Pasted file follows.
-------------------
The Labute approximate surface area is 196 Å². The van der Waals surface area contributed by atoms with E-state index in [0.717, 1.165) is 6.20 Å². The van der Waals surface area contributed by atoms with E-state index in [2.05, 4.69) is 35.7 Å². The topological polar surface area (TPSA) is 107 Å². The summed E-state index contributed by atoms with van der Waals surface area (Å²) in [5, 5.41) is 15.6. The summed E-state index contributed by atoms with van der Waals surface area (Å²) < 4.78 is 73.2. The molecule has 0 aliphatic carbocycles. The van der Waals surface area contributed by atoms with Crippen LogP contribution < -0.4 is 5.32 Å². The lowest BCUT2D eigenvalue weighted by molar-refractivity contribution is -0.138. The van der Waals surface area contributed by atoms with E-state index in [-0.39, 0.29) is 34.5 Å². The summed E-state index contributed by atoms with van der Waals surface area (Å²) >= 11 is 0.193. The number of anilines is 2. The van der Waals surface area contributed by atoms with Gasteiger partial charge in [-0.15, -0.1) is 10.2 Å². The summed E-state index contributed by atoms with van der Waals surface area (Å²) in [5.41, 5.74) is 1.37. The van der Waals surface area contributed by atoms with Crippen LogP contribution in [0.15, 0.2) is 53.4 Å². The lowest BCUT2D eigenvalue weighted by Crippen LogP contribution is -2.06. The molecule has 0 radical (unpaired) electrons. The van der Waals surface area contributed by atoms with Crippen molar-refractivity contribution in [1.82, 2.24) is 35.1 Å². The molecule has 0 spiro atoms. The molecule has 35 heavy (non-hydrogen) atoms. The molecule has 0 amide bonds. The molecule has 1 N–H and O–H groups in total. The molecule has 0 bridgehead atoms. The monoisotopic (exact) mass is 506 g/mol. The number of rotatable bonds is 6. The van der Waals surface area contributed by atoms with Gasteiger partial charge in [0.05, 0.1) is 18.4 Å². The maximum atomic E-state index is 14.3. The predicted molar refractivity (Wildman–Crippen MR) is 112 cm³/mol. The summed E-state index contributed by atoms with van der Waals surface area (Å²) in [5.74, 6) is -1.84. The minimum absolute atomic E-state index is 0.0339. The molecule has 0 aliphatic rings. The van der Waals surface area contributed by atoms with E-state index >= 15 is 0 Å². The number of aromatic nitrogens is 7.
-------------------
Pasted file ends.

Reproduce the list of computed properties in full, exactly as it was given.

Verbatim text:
The Labute approximate surface area is 196 Å². The van der Waals surface area contributed by atoms with E-state index in [0.717, 1.165) is 6.20 Å². The van der Waals surface area contributed by atoms with E-state index in [2.05, 4.69) is 35.7 Å². The topological polar surface area (TPSA) is 107 Å². The summed E-state index contributed by atoms with van der Waals surface area (Å²) in [5, 5.41) is 15.6. The summed E-state index contributed by atoms with van der Waals surface area (Å²) < 4.78 is 73.2. The molecule has 0 aliphatic carbocycles. The van der Waals surface area contributed by atoms with Crippen LogP contribution < -0.4 is 5.32 Å². The lowest BCUT2D eigenvalue weighted by molar-refractivity contribution is -0.138. The van der Waals surface area contributed by atoms with E-state index in [-0.39, 0.29) is 34.5 Å². The summed E-state index contributed by atoms with van der Waals surface area (Å²) >= 11 is 0.193. The number of anilines is 2. The van der Waals surface area contributed by atoms with Gasteiger partial charge in [-0.15, -0.1) is 10.2 Å². The summed E-state index contributed by atoms with van der Waals surface area (Å²) in [5.41, 5.74) is 1.37. The van der Waals surface area contributed by atoms with Crippen LogP contribution in [0.15, 0.2) is 53.4 Å². The lowest BCUT2D eigenvalue weighted by Crippen LogP contribution is -2.06. The molecule has 0 radical (unpaired) electrons. The van der Waals surface area contributed by atoms with Crippen molar-refractivity contribution in [1.82, 2.24) is 35.1 Å². The molecule has 0 spiro atoms. The molecule has 35 heavy (non-hydrogen) atoms. The molecule has 0 amide bonds. The molecule has 1 N–H and O–H groups in total. The molecule has 0 bridgehead atoms. The monoisotopic (exact) mass is 506 g/mol. The number of rotatable bonds is 6. The van der Waals surface area contributed by atoms with Gasteiger partial charge in [0.05, 0.1) is 18.4 Å². The maximum atomic E-state index is 14.3. The predicted molar refractivity (Wildman–Crippen MR) is 112 cm³/mol. The summed E-state index contributed by atoms with van der Waals surface area (Å²) in [5.74, 6) is -1.84. The minimum absolute atomic E-state index is 0.0339. The molecule has 0 aliphatic rings. The van der Waals surface area contributed by atoms with E-state index >= 15 is 0 Å². The number of aromatic nitrogens is 7.